Raging California wildfires gain ground despite firefighters

LOS ANGELES, Aug 30, 2009 (AFP) - Raging wildfires gained ground Sunday around Los Angeles where California Governor Arnold Schwarzenegger oversaw the battle against blazes that have injured three and threaten more than 10,000 homes.

Los Angeles County fire fighters mop up hot spots as they fight the Station Fire August 30, 2009 in Acton, California (AFP photo)

The fire, about 30 kilometers (19 miles) long, was burning largely out of control along a ridge in a mostly populated area north of Los Angeles. It was under five percent contained, firefighters said.

The US Forest Service said the blaze by midday had destroyed 14,000 hectares (35,200 acres).

And by late Sunday the fire in Angeles National Forest was approaching a historic solar observatory and television transmission towers on Mt. Wilson, The Los Angeles Times reported citing county fire officials.

Crews cleared brush around the structures, but fire officials had doubts about leaving personnel on the mountain because of limited escape routes, the Times reported.

The governor visited the Station fire in Los Angeles County for a briefing earlier on the status of firefighting efforts across California and to encourage the thousands battling the blazes, which are threatening at least 10,000 homes, and 2,500 other buildings including 500 businesses.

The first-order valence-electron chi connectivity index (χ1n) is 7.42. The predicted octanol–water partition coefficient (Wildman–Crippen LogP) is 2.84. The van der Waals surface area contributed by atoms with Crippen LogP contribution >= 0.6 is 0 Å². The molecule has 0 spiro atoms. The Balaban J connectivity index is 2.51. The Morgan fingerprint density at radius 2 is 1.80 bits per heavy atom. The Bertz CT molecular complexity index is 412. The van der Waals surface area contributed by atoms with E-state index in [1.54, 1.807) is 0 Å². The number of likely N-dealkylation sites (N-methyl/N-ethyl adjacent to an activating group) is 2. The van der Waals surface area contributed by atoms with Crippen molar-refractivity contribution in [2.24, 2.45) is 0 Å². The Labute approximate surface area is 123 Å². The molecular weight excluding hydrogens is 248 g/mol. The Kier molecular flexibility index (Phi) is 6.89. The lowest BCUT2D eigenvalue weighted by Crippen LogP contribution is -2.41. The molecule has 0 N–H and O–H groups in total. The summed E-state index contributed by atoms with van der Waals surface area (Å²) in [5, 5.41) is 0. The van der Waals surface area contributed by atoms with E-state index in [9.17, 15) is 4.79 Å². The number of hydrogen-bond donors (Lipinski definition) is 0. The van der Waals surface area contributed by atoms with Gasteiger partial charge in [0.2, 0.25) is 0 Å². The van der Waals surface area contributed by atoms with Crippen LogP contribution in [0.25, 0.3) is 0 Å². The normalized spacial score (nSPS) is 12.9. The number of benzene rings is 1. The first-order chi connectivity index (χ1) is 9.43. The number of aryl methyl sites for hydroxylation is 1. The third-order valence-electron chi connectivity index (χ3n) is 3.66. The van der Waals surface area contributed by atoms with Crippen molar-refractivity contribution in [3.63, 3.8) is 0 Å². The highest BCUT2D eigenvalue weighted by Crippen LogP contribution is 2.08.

"California has the best and bravest firefighters on the front lines protecting our residents," Schwarzenegger said.

"I am confident California has emergency response resources in place to ensure the heroic men and woman fighting these fires have the resources they need. We are proud to provide access to any state resources needed to the US Forest Service while they battle the Station fire."

The massive operation has sent more than 6,458 firefighters into action as well as a DC-10 that dumps water on the blaze from above.

Saturday three people were injured and evacuated, and at least three homes destroyed by the fire in Big Tujunga Canyon.

"Listen carefully -- there were again people that did not listen and people that got burned and really badly injured because they did not listen," Schwarzenegger warned.

So far a total of 4,000 homes have been evacuated, mostly in Acton, La Canada-Flintridge, Altadena and La Crescenta, as well as in Glendale, a near-in Los Angeles suburb.

The US Forest Service has warned that the possibility of fires spreading is extreme.

The San Gabriel Valley east of Los Angeles has experienced record heat and low humidity, with temperatures soaring above 100 degrees Fahrenheit (38 degrees Celsius) in the hottest locations, the National Weather Service said in its red flag warning for the region.

Schwarzenegger declared states of emergency in Los Angeles and Monterey counties on Friday in response to the wildfires.

A key factor in the fires' spread is that the areas most at risk are covered with vegetation that has not experienced fire for some four decades, making it even more susceptible to the blaze.

California, the most populous US state, is frequently hit by wildfires and in 2007 suffered the worst blazes in its history, which forced the evacuation of 640,000 residents and destroyed around 2,000 homes in southern California.

Source: AFP

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